Thursday, 24 April 2014

Theatre Translation and the Suspension of Disbelief

All theatre requires us to suspend our disbelief. If we didn’t, we would be forever asking questions like: “How is it tomorrow already?” and “Why did these people come here to have their argument, in front of loads of spectators?” We accept these dramatic conventions; they do not trouble us when we watch a play.

Translated drama – or any drama that is set in a country with a different language from the language of the play – requires an additional suspension of disbelief, if we are not to ask:

“Why are all these Frenchmen speaking English?”

 

Our unquestioning acceptance of this situation is partly to do with ‘transparent’ language. When people speak the same way we do, we don’t tend to analyse their forms of speech. When they speak differently, we notice. When characters in a Shakespeare play speak in Elizabethan English, we accept it because it conforms to what we know about when the play was written and when it is set. If characters in a David Hare play started throwing I-do-beseech-thees into conversation, we’d be puzzled (and if they talked about ‘maidenhead’, we’d assume the play was set in Berkshire).

This leaves the translator with two potential problems: time and place. If s/he is translating a 17th-century play, what kind of language should s/he use? Shakespeare’s? Difficult to master, and would sound like pastiche. Today’s? Probably easier for the audience to accept, but they might get upset if there are knights and ladies going round saying “OK” and “awesome”. Most theatre translators end up opting for as neutral an idiom as they can manage (modern-ish but avoiding any expressions that too obviously come from the last twenty years or so), which makes the play more acceptable to the audience’s ears, but does run the risk of losing some of the colour of the original.

Translators of contemporary drama are not saved from these dilemmas. If I am translating a play set in northern France, and it is an important fact about the play that one of the characters comes from Marseille, how do I translate her/his accent? I can’t just arbitrarily make her/him a Scot. The introduction of dialect is the point at which an English audience might well start thinking, not “Why is this Frenchman speaking English?” but

“Why is this Frenchman speaking with a Scottish accent?”

Bill Findlay (2006) has written, referring to his experiences translating a Goldoni play into Scots dialect, that the translator runs the risk of using a kind of invented “Costume Scots”. Since Scots as a full language was dying out by the 18th century, when Goldoni was writing (in Venetian), a ‘matching’ contemporary idiom is hard to find. For Findlay, this was made easier by choosing a play with a “narrow social and linguistic focus” (2006: 53) – a broader range of social classes would have been harder to render in Scots.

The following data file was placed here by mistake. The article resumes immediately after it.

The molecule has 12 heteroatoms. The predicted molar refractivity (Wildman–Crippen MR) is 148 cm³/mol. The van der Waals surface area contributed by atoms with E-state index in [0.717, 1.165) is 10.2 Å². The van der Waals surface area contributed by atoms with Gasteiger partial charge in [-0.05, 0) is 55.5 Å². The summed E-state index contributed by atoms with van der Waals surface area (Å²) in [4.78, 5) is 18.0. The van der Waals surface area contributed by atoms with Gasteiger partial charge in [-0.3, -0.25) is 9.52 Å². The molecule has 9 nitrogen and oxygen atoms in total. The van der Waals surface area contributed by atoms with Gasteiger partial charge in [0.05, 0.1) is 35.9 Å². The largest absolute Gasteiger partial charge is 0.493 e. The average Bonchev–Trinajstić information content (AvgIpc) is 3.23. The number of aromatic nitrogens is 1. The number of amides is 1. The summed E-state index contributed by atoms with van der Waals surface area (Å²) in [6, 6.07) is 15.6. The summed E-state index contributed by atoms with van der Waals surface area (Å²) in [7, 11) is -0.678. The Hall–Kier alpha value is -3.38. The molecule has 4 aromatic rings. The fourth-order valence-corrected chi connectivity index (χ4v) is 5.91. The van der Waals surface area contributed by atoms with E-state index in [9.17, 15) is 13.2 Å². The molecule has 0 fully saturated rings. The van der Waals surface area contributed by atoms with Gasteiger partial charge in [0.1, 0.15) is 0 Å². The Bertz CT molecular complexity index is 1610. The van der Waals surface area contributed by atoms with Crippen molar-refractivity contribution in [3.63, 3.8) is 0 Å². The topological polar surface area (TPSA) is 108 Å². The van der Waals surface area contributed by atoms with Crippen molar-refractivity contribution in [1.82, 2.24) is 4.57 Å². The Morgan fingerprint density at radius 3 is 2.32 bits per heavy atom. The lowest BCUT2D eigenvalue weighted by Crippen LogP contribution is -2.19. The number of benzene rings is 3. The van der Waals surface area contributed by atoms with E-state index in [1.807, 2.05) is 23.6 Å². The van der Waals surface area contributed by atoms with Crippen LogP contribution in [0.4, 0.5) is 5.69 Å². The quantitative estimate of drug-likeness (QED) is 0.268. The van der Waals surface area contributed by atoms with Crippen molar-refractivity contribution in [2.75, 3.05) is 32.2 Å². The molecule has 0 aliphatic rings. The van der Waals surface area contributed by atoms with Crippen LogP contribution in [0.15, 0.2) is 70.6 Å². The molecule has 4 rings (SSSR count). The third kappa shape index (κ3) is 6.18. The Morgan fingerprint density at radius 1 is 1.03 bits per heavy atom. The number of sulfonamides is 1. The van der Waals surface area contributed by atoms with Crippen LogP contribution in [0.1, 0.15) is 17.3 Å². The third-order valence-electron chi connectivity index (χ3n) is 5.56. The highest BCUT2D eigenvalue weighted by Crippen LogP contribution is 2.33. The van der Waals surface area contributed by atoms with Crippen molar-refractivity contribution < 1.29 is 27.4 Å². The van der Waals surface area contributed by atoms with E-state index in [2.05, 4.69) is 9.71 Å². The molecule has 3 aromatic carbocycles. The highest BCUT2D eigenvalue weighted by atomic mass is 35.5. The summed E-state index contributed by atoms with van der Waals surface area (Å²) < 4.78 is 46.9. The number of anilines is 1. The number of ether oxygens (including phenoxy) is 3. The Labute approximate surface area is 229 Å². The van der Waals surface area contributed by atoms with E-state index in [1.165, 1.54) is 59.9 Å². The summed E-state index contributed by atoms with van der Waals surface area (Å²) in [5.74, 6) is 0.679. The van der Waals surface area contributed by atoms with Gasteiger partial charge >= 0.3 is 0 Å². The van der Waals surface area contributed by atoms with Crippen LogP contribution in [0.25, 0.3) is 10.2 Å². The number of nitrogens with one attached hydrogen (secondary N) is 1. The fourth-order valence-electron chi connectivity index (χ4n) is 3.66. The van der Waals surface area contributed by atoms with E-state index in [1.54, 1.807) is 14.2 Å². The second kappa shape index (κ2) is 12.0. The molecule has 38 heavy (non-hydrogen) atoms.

Findlay’s translation retained the original setting, whereas other modern Scots translations have tended to translocate the play to Scotland. (Findlay 2006: 54) Translocation makes the language consistent with the setting, but creates a whole new set of problems: can one milieu really be equivalent to another? Is the play’s message the same if it is set in Northern Ireland rather than the Spanish Civil War? And is this still a translation?

The question of translocation arises during almost any drama translation process, since there will invariably be elements that suggest a certain location. Should names be translated? English names will be easier to say on stage. But if my characters are now called Peter and Millie rather than Pierre and Amélie, what are they doing in Paris? Wholesale translocation requires a great deal of thought, about the setting but also the events of the play and the characters – are they all compatible with the new location? Partial translocation, where, for example, names are translated and cultural markers such as food removed or changed, without explicitly moving the action elsewhere, requires a further extension of the audience’s suspension of disbelief.

Part of the difficulty comes from the tendency to ‘domesticate’ in English translation – that is, to force the text to fit into the English language and context, rather than extending the English language to meet the demands of the text. We have grown used to a very English Chekhov, for instance, and tend to think of him almost as one of our own. Translocation is therefore tempting, as a way of making the play seem more relevant and immediately acceptable to an English audience; but it is only by maintaining the ‘foreignness’ of a play that translation can really extend and enrich the English drama.


References


Findlay, B. (2006) ‘Motivation in a Surrogate Translation of Goldoni’, in Bassnett, S. and Bush, P., The Translator as Writer. London: Continuum, 46-57.

 

Livvy Hanks translates from French to English. She is currently translating a poem every day, and blogging about the experience, at http://www.napotramo.blogspot.co.uk/

She can be contacted at om.hanksATgmail.com

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